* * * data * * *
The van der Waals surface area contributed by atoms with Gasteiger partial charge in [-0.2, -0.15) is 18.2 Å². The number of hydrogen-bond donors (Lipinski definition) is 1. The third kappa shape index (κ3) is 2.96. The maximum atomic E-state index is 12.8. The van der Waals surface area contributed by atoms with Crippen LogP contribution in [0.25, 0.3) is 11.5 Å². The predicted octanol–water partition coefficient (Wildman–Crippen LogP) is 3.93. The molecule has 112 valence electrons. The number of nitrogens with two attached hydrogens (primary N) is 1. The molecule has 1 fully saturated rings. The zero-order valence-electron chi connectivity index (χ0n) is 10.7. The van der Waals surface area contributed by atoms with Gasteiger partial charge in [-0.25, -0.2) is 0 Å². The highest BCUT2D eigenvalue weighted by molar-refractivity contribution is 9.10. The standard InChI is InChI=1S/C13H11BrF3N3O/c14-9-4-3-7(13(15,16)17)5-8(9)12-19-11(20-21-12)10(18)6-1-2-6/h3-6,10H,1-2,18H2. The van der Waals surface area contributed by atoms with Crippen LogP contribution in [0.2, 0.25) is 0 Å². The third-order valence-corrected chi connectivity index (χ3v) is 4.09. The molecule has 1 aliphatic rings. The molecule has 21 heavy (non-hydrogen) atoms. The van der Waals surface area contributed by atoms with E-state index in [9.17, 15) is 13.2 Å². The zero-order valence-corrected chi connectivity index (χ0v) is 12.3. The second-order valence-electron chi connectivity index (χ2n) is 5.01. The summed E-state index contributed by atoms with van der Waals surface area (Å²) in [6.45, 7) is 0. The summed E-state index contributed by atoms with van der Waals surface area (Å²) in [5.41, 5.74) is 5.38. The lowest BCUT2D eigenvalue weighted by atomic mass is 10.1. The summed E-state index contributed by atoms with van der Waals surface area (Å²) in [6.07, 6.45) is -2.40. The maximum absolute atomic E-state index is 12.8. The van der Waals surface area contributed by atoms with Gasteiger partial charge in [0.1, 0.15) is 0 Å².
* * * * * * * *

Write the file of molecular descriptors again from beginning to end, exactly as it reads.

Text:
The van der Waals surface area contributed by atoms with Gasteiger partial charge in [-0.2, -0.15) is 18.2 Å². The number of hydrogen-bond donors (Lipinski definition) is 1. The third kappa shape index (κ3) is 2.96. The maximum atomic E-state index is 12.8. The van der Waals surface area contributed by atoms with Crippen LogP contribution in [0.25, 0.3) is 11.5 Å². The predicted octanol–water partition coefficient (Wildman–Crippen LogP) is 3.93. The molecule has 112 valence electrons. The number of nitrogens with two attached hydrogens (primary N) is 1. The molecule has 1 fully saturated rings. The zero-order valence-electron chi connectivity index (χ0n) is 10.7. The van der Waals surface area contributed by atoms with Gasteiger partial charge in [-0.25, -0.2) is 0 Å². The highest BCUT2D eigenvalue weighted by molar-refractivity contribution is 9.10. The standard InChI is InChI=1S/C13H11BrF3N3O/c14-9-4-3-7(13(15,16)17)5-8(9)12-19-11(20-21-12)10(18)6-1-2-6/h3-6,10H,1-2,18H2. The van der Waals surface area contributed by atoms with Crippen LogP contribution in [0.2, 0.25) is 0 Å². The third-order valence-corrected chi connectivity index (χ3v) is 4.09. The molecule has 1 aliphatic rings. The molecule has 21 heavy (non-hydrogen) atoms. The van der Waals surface area contributed by atoms with E-state index in [9.17, 15) is 13.2 Å². The zero-order valence-corrected chi connectivity index (χ0v) is 12.3. The second-order valence-electron chi connectivity index (χ2n) is 5.01. The summed E-state index contributed by atoms with van der Waals surface area (Å²) in [6.45, 7) is 0. The summed E-state index contributed by atoms with van der Waals surface area (Å²) in [5.41, 5.74) is 5.38. The lowest BCUT2D eigenvalue weighted by atomic mass is 10.1. The summed E-state index contributed by atoms with van der Waals surface area (Å²) in [6.07, 6.45) is -2.40. The maximum absolute atomic E-state index is 12.8. The van der Waals surface area contributed by atoms with Gasteiger partial charge in [0.1, 0.15) is 0 Å².